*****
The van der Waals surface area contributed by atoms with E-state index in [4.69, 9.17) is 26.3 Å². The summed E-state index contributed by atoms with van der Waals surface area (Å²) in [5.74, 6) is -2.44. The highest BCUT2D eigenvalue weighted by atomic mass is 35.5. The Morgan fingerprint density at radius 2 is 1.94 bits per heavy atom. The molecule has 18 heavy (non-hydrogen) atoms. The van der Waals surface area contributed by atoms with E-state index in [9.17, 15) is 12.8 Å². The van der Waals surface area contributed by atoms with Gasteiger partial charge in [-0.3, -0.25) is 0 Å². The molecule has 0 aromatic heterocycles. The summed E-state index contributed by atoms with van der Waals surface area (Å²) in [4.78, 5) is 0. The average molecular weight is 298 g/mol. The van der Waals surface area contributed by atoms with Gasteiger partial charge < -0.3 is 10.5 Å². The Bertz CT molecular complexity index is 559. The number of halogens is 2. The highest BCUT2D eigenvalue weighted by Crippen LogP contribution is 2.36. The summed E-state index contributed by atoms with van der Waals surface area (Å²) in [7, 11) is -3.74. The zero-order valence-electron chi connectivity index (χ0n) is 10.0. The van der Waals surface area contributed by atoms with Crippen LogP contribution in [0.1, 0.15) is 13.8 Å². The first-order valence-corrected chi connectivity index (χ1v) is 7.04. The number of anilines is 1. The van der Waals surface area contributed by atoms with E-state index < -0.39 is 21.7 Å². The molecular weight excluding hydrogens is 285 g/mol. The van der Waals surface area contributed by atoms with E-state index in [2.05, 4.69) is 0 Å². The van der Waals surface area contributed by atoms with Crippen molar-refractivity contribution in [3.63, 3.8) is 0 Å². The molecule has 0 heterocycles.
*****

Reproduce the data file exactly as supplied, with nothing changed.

The van der Waals surface area contributed by atoms with E-state index in [4.69, 9.17) is 26.3 Å². The summed E-state index contributed by atoms with van der Waals surface area (Å²) in [5.74, 6) is -2.44. The highest BCUT2D eigenvalue weighted by atomic mass is 35.5. The Morgan fingerprint density at radius 2 is 1.94 bits per heavy atom. The molecule has 18 heavy (non-hydrogen) atoms. The van der Waals surface area contributed by atoms with E-state index in [9.17, 15) is 12.8 Å². The van der Waals surface area contributed by atoms with Gasteiger partial charge in [-0.3, -0.25) is 0 Å². The molecule has 0 aromatic heterocycles. The summed E-state index contributed by atoms with van der Waals surface area (Å²) in [4.78, 5) is 0. The average molecular weight is 298 g/mol. The van der Waals surface area contributed by atoms with Gasteiger partial charge < -0.3 is 10.5 Å². The Bertz CT molecular complexity index is 559. The number of halogens is 2. The highest BCUT2D eigenvalue weighted by Crippen LogP contribution is 2.36. The summed E-state index contributed by atoms with van der Waals surface area (Å²) in [7, 11) is -3.74. The zero-order valence-electron chi connectivity index (χ0n) is 10.0. The van der Waals surface area contributed by atoms with Crippen LogP contribution in [0.1, 0.15) is 13.8 Å². The first-order valence-corrected chi connectivity index (χ1v) is 7.04. The number of anilines is 1. The van der Waals surface area contributed by atoms with E-state index < -0.39 is 21.7 Å². The molecular weight excluding hydrogens is 285 g/mol. The van der Waals surface area contributed by atoms with E-state index in [2.05, 4.69) is 0 Å². The van der Waals surface area contributed by atoms with Crippen molar-refractivity contribution in [3.63, 3.8) is 0 Å². The molecule has 0 heterocycles.